Parkinson’s Disease Impacts Estimated 1 Million Americans

By Karen Hales, Neurology Solutions Contributing Writer

Parkinson’s disease (PD) is a neurological disorder that leads to motor symptoms such as shaking and difficulty with movement and coordination. The brain disorder affects an estimated 1 million Americans and 7 to 10 million people worldwide. Approximately 60,000 Americans are diagnosed with PD each year, according to the National Institutes of Health. This article will provide information on Parkinson’s early signs and symptoms and help answer the question “what is Parkinson’s?”

What is Parkinson’s disease?

Parkinson's early signs symptoms
Men are twice as likely to be diagnosed with Parkinson’s as women.

PD is a progressive degenerative disorder of the nervous system that impacts, among other things, movement. It comes on gradually, initially noticed as shaking (tremor) in one hand or on one side of the body. As time progresses, the symptoms worsen and become more pronounced and noticeable. While tremor is the most well-known sign of PD, the condition can also cause stiffness, slowing of movement, foot dragging, and freezing (individual has trouble continuing forward movement). Activities such as shaving, getting in and out of bed, turning over, using cutlery, dressing oneself, walking and even swallowing can eventually become more difficult and time-consuming.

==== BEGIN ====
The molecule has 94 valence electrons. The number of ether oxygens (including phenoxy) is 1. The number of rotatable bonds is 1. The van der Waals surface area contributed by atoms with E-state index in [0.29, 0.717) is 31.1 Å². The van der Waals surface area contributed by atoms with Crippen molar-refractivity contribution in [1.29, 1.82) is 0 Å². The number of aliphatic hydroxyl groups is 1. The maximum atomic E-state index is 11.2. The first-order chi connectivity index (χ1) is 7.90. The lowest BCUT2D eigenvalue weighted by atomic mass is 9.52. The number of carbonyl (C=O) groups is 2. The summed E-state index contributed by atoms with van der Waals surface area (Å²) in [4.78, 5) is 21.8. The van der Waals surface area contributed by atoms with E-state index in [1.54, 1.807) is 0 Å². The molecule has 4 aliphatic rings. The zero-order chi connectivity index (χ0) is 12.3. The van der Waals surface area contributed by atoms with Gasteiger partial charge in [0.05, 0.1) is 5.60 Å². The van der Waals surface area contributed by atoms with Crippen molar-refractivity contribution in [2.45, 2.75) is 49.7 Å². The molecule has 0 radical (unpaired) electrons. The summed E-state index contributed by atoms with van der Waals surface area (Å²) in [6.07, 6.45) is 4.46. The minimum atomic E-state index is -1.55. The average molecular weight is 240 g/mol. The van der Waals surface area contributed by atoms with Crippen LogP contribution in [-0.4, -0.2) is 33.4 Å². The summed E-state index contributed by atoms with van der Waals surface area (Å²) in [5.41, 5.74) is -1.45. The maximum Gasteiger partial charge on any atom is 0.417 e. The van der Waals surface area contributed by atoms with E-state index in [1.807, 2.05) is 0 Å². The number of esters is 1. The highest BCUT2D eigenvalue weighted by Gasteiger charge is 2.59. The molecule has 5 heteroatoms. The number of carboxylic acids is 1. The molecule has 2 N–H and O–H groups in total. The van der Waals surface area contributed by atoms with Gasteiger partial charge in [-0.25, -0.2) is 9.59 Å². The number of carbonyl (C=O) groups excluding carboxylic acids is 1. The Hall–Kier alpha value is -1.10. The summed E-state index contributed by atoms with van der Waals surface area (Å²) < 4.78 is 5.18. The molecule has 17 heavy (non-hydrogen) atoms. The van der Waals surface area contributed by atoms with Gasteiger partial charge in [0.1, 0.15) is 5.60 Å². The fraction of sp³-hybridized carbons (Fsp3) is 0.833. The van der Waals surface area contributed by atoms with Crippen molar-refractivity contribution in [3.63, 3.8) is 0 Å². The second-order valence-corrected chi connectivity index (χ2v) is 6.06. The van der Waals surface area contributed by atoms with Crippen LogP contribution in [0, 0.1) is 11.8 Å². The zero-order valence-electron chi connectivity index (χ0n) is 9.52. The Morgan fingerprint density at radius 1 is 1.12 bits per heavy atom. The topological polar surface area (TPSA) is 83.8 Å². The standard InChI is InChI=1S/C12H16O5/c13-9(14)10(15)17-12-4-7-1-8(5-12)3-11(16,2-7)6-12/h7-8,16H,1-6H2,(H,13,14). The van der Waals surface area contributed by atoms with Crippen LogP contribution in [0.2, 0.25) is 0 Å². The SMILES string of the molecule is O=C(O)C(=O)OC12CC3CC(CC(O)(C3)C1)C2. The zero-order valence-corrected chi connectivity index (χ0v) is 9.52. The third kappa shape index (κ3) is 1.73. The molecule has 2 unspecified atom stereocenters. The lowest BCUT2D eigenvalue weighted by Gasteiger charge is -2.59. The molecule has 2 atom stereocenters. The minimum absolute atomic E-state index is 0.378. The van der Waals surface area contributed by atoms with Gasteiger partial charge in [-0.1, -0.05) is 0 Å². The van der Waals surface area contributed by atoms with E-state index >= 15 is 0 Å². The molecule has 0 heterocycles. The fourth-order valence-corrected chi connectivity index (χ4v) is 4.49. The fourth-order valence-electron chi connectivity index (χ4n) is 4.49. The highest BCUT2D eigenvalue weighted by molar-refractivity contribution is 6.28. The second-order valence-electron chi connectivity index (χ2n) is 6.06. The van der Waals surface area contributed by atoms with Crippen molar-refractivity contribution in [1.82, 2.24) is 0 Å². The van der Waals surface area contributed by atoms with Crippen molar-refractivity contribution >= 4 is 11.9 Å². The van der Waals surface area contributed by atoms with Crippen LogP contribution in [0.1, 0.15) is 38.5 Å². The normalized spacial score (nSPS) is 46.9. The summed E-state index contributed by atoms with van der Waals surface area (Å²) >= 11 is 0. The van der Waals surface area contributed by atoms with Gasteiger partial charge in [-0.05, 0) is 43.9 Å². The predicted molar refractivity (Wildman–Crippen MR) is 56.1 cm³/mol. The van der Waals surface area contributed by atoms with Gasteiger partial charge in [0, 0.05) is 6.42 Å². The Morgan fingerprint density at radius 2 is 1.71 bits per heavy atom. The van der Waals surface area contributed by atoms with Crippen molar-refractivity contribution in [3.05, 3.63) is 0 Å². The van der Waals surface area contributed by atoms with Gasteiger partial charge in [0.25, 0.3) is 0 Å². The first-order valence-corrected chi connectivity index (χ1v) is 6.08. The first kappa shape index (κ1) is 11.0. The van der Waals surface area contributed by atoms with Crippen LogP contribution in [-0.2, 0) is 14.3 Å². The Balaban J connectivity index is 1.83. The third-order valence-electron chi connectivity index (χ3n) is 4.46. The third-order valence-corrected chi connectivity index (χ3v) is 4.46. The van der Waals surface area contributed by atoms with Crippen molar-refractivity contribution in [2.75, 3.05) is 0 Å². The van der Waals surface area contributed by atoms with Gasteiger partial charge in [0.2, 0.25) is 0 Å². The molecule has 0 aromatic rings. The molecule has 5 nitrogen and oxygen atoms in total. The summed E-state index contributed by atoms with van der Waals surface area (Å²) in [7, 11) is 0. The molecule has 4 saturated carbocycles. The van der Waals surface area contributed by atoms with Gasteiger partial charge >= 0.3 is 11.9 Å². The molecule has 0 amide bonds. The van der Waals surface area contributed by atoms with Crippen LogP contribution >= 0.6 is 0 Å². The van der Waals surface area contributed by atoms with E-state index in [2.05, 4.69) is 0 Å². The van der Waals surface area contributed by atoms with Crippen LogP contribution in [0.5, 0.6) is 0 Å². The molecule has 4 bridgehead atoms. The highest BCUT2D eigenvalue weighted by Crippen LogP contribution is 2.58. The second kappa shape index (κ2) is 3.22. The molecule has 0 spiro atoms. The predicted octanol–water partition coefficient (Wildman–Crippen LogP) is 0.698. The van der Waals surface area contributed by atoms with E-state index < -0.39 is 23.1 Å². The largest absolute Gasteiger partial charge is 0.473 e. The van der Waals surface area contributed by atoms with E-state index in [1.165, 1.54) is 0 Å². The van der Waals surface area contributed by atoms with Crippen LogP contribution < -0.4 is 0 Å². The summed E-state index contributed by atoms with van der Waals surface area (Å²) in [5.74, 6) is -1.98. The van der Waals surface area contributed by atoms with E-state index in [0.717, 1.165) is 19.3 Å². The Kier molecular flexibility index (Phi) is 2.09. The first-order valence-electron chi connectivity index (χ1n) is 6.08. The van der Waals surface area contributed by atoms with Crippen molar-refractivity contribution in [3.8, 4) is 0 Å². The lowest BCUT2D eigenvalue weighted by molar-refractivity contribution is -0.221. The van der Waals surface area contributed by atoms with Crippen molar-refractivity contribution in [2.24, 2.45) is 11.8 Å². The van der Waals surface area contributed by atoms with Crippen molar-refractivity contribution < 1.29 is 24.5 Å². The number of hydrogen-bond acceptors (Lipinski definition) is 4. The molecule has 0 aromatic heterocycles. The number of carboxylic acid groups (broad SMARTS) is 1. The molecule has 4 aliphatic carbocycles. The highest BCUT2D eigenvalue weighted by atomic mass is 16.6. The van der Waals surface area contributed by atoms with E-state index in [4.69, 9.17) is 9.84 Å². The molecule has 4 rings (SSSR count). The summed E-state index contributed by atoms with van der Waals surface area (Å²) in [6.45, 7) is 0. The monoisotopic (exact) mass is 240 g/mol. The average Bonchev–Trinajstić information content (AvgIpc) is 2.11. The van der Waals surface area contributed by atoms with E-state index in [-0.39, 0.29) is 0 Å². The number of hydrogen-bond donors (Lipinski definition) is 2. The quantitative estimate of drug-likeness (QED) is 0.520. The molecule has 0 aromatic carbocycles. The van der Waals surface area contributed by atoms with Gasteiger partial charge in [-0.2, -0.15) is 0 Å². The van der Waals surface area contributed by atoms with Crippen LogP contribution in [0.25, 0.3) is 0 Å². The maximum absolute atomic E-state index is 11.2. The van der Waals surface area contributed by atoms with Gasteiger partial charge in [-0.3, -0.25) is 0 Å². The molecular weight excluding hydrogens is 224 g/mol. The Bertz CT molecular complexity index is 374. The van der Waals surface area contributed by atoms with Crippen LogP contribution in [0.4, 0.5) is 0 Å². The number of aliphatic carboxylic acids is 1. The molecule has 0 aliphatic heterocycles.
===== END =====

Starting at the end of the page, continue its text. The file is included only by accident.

Parkinson’s disease is a brain disorder that impacts nerve cells in a part of the brain called the substantia nigra that produce dopamine, a neurotransmitter. In PD, these nerve cells, called alpha-synuclein proteins, break down, impairing the production of dopamine. Dopamine acts as a transmitter for signals from the brain to other parts of the body. It is essential for movement and also plays a large role in learning and regulating mood.

Who is affected by PD?

The average age of a Parkinson’s diagnosis is 56. Approximately 4 percent of Parkinson’s patients are diagnosed before the age of 50. Young Onset Parkinson’s disease (YOPD) is considered a diagnosis before the age of 40. The disease is twice as likely to affect men than women.

How is Parkinson’s diagnosed?

No one test or scan can diagnose Parkinson’s disease. Doctors look for four classic symptoms before reaching a PD diagnosis: tremors, rigidity in the wrist and elbow joints, lack or slowness of movement, and unstable posture.